Mary Berry’s Lamb Tagine
As seen on her BBC series, Mary Berry's Moroccan tagine-inspired one-pot lamb stew combines a range of spices to create a rich, deep, flavourful crowd-feeder.
For the TV series accompanying this book, I travelled to Morocco where tagines, like this, are a staple dish. They may be slow to cook but they are quick to make. This is my quick version as some tagines take three hours to cook. The spices used here are a classic combination for tagine recipes and give a wonderful depth of flavour. All these spices are good to keep in your store cupboard, so you always have them to hand.
|750g (1lb 10oz)
|lamb neck fillet, sliced into 2–3cm (¾–1¼in) pieces
|large onions, sliced
|celery sticks, sliced
|garlic cloves, crushed
|knob of fresh root ginger, peeled and grated
|tin of chopped tomatoes
|450ml (15fl oz)
|chicken or lamb stock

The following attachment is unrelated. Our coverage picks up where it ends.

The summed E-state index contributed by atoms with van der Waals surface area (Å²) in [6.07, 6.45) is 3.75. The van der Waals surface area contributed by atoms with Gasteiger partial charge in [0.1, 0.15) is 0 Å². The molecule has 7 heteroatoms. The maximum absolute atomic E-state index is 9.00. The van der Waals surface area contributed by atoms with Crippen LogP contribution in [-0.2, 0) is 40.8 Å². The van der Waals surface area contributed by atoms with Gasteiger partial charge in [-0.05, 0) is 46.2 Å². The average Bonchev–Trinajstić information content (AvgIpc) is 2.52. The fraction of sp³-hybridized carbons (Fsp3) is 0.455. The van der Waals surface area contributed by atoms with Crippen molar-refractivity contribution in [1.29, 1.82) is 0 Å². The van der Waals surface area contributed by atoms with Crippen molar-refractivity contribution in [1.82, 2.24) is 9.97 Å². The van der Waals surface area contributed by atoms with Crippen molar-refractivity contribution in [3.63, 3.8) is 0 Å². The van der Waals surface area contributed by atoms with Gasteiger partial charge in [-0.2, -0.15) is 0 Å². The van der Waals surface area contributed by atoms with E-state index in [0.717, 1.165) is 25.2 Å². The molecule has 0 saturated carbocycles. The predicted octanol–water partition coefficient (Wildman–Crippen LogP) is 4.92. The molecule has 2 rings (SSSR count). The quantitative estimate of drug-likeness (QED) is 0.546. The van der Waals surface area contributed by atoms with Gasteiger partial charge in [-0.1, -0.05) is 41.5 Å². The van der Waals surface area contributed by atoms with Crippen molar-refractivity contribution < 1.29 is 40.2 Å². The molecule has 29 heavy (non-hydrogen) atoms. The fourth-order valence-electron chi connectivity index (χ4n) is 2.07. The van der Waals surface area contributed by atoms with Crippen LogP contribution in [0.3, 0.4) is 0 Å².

|ready-to-eat dried apricots, quartered
|preserved lemons, sliced into 8 pieces and any pips removed
|tin of chickpeas, drained and rinsed
Prep time: 30 minutes Cook time: 1 hour 40 minutes–2 hours 10 minutes
Preheat the oven to 150˚c/130˚c Fan/Gas 2.
Heat a deep ovenproof frying pan with a lid, or a large cast-iron casserole dish, over a high heat. Add the oil and the lamb and fry for 3–4 minutes or until the meat is golden brown all over. You may need to do this in two batches. Use a slotted spoon to transfer the meat to a plate.
Add the onions and celery to the pan and fry over a medium heat for 3–4 minutes until starting to soften but not browned. Add the garlic and ginger, then sprinkle in the spices and stir to coat the vegetables. Cook for 10 seconds, add the tomatoes, stock, tomato purée, harissa paste, honey, apricots and preserved lemons. Bring to the boil, stirring, and then return the lamb and any juices to the pan. Season with salt and pepper, cover with the lid and transfer to the oven to cook for 1 hour.
Remove from the oven, stir in the chickpeas and check the seasoning, then return to the oven, uncovered, and cook for another ½–1 hour or until the onions have softened and the meat is tender (see note).
Sprinkle with the chopped parsley and serve with the Nutty Wholemeal Couscous Salad or Moroccan Summer Salad from Quick Cooking.
Mary's wise words:
The cooking time depends on the size of the lamb pieces – smaller chunks may take a bit less time to cook.